Marriage is a legal contract that two individuals enter into. It conveys rights to share property, rights to make decisions when one partner is incapacitated, and rights of succession. It also conveys tax benefits. Marriage, from a legal perspective, has absolutely nothing to do with religion!

    Denying two individuals this legal right because certain lawmakers (read right wingers) are making a judgment (remember, judge not lest ye be judged) that is not based on law, but rather, based on bigotry. Spin it any way you like it, but it's fueled by judgment, intolerance, and hatred - all actions that your religion teaches against.

    You are entitled to your opinion, but your position is indefensible under the law. It's doubly true for re-instating DADT - there is no evidence that gay soldiers aren't every bit as patriotic or capable as straight soldiers and that straight soldiers won't serve alongside them. This issue has been settled and our country is moving forward.

    Michelle Bachmann - and all others like her - fail in an understanding of the law and Christian compassion. That's a dangerous combination for anyone who wants to be the leader of ALL the people of the US.

  • With all due respect to your right to an opinion on this matter, it is sad that in 2011, one not only holds such bigoted views, but feels comfortable broadcasting them. Conservatives are lambasted for their views regarding gays (when they are in line with yours-or worse) because it qualifies as unfounded discrimination-and is no different than discrimination based on race or handicap, or gender, etc. And please don't give me the "choice" argument-science vehemently disagrees with such a position, and I'll side with science-per usual, on this matter. And as has already been stated or alluded to-maybe you don't feel this matter is pressing or of direct importance (those in the LGBT community may disagree), but one's pious position of interolance regarding i,t undoubtedly speaks to a general black and white...and therefore dangerous mindset- which IMO, is ill advised to address those issues/concerns which may be considered by some, like yourself, to be (conspiciously) more important.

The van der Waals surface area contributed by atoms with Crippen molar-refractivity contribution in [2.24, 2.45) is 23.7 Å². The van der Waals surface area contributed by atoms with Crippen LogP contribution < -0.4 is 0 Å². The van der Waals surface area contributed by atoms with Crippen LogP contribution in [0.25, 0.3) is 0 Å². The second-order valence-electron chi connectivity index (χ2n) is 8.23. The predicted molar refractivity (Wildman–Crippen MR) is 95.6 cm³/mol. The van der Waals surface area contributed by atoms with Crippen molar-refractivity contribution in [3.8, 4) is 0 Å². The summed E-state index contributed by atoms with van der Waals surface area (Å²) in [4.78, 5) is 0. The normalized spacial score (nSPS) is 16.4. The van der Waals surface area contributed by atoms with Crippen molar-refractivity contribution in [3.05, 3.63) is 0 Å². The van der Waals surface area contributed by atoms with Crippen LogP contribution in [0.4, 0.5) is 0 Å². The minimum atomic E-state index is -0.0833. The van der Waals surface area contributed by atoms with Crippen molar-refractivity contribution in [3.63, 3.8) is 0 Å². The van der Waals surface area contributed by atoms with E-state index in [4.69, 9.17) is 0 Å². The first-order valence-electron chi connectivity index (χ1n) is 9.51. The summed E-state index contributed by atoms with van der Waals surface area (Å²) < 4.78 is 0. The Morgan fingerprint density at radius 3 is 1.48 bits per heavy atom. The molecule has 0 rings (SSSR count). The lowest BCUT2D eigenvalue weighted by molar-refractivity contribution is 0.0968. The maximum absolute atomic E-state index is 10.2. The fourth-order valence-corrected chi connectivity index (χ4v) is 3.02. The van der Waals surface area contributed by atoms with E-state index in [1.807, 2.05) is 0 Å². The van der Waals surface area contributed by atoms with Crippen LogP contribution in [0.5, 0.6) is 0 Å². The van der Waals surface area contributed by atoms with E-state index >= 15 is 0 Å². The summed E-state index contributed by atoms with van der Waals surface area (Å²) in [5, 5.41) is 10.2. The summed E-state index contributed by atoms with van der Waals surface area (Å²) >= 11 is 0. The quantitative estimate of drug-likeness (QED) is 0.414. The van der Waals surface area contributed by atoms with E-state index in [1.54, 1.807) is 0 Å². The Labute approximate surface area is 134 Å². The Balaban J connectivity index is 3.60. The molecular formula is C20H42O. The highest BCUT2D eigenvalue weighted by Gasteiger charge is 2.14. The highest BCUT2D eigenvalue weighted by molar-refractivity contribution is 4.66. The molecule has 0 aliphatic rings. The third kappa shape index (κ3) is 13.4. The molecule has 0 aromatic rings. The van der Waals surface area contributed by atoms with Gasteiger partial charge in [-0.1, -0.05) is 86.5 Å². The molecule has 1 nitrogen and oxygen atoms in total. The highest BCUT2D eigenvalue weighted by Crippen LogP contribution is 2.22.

• *ill-equipped as opposed to ill-advised, but you got the point

  • So you think people who just want their full civil rights are persecuting you? Really?

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    "I wholeheartedly agree that we shouldn't judge gays."
    "I do believe they are leading a morally-wrong lifestyle."
    This sounds like judgement to me...

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    All the erudite arguments have already been made. Have you looked in the mirror since puberty? Bill Shakespeare said it best, "The lady doth protest too much, methinks". And I am not talking about Bachmann...

  • "I wholeheartedly agree that we shouldn't judge gays.

    But at the same time, as I believe Miss Bachmann has said before, that doesn't mean we should tolerate them and welcome them."

    I just wanted to point out, once again, what a hypocrite you are just in these two sentences alone.